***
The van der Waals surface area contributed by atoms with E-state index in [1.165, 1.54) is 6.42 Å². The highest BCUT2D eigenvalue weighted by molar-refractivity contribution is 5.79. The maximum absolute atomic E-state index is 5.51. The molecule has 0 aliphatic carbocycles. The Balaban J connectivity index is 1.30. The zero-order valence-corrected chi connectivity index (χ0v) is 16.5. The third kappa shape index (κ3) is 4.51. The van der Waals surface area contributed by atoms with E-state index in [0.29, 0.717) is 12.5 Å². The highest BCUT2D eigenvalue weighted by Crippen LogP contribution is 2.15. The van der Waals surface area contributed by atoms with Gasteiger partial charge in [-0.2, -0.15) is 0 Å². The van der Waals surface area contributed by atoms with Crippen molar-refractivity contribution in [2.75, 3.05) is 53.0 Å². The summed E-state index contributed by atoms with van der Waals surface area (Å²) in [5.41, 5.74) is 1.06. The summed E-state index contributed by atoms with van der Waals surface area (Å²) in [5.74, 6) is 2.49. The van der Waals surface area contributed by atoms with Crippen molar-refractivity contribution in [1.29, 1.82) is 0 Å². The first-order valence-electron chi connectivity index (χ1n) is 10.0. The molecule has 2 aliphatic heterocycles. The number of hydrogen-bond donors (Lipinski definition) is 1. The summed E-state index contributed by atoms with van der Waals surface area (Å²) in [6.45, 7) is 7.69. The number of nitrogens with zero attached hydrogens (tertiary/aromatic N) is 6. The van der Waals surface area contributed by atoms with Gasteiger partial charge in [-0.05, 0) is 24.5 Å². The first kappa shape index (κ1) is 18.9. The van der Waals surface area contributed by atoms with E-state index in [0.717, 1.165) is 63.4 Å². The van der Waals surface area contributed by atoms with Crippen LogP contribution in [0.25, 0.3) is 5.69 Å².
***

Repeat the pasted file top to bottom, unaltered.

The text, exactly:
The van der Waals surface area contributed by atoms with E-state index in [1.165, 1.54) is 6.42 Å². The highest BCUT2D eigenvalue weighted by molar-refractivity contribution is 5.79. The maximum absolute atomic E-state index is 5.51. The molecule has 0 aliphatic carbocycles. The Balaban J connectivity index is 1.30. The zero-order valence-corrected chi connectivity index (χ0v) is 16.5. The third kappa shape index (κ3) is 4.51. The van der Waals surface area contributed by atoms with E-state index in [0.29, 0.717) is 12.5 Å². The highest BCUT2D eigenvalue weighted by Crippen LogP contribution is 2.15. The van der Waals surface area contributed by atoms with Gasteiger partial charge in [-0.2, -0.15) is 0 Å². The van der Waals surface area contributed by atoms with Crippen molar-refractivity contribution in [2.75, 3.05) is 53.0 Å². The summed E-state index contributed by atoms with van der Waals surface area (Å²) in [5.41, 5.74) is 1.06. The summed E-state index contributed by atoms with van der Waals surface area (Å²) in [5.74, 6) is 2.49. The van der Waals surface area contributed by atoms with Crippen molar-refractivity contribution in [1.29, 1.82) is 0 Å². The first-order valence-electron chi connectivity index (χ1n) is 10.0. The molecule has 2 aliphatic heterocycles. The number of hydrogen-bond donors (Lipinski definition) is 1. The summed E-state index contributed by atoms with van der Waals surface area (Å²) in [6.45, 7) is 7.69. The number of nitrogens with zero attached hydrogens (tertiary/aromatic N) is 6. The van der Waals surface area contributed by atoms with Gasteiger partial charge in [-0.05, 0) is 24.5 Å². The first kappa shape index (κ1) is 18.9. The van der Waals surface area contributed by atoms with E-state index in [0.717, 1.165) is 63.4 Å². The van der Waals surface area contributed by atoms with Crippen LogP contribution in [0.25, 0.3) is 5.69 Å².